Regarding young  unemployed people, the document mentions different steps already put into action, like Alternanza Scuola-Lavoro (supposed to help fresh of the school benches to find a way into the work market by giving them the chance to work/ train on a job, during their last studying years), Garanzia Giovani (referring to young, 15-29, during the next four month, after having finished their studies or having lost their job, and proposing them different activities meant to make the change easier).

The reality: the stakeholders say, young people come to them without relevant competences. Young  people are not part of any orientation programme or don’t know about their existence. Stakeholders don’t know how to determine the sectors in which women are less represented or are not aware of the lack of equilibrium.

Let’s continue.
3rd pillar-The use of the competencies in an efficient way which is tied to an obvious challenge, a better use of competencies on the job. The second challenge at this point is the competences’ leverage so that innovations could come in.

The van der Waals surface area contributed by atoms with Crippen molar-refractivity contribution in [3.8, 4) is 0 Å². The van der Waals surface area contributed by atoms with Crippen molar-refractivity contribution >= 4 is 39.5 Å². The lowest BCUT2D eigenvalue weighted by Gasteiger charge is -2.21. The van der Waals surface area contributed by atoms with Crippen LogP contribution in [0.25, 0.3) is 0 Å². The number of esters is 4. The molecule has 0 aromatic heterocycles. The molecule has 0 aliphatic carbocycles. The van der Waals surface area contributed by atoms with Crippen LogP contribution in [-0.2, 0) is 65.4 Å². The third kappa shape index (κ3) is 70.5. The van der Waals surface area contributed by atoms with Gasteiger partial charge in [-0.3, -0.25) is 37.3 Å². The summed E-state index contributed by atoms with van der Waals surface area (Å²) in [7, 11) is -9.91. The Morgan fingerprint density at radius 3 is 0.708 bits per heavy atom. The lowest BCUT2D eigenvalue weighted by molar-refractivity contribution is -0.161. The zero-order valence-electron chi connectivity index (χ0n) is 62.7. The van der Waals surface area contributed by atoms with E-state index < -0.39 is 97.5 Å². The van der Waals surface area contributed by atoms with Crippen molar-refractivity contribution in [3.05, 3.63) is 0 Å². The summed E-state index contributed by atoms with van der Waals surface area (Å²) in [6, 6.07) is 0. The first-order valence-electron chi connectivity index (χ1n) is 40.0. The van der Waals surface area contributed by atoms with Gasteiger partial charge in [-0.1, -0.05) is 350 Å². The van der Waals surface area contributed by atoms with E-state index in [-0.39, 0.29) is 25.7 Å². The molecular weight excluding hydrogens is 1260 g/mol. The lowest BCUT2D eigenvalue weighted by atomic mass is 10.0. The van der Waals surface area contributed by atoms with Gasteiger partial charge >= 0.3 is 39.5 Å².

Could the stagnant Italian productivity be linked to the skills misuse, besides low investments?


4th pillar- Reinforcement of the competency system. One challenge  here being: the reinforcement of a multileveled governance and partnerships so that the competency levels get better. Second challenge: the promotion of competency evaluation and forecast, so that the skills mismatch could be reduced.

The strategy presents a series of sensitive points in need of attention and steps which have already been done, just a few examples, misuse of big-data, the dispersed information about job offers…

In the end the OSCE  document is making it clear, Italy has now, with the help of this diagnosis, a clear picture of the situation and the possible causes.

It is time to take action, OSCE says.


Next time let’s see what Italy says…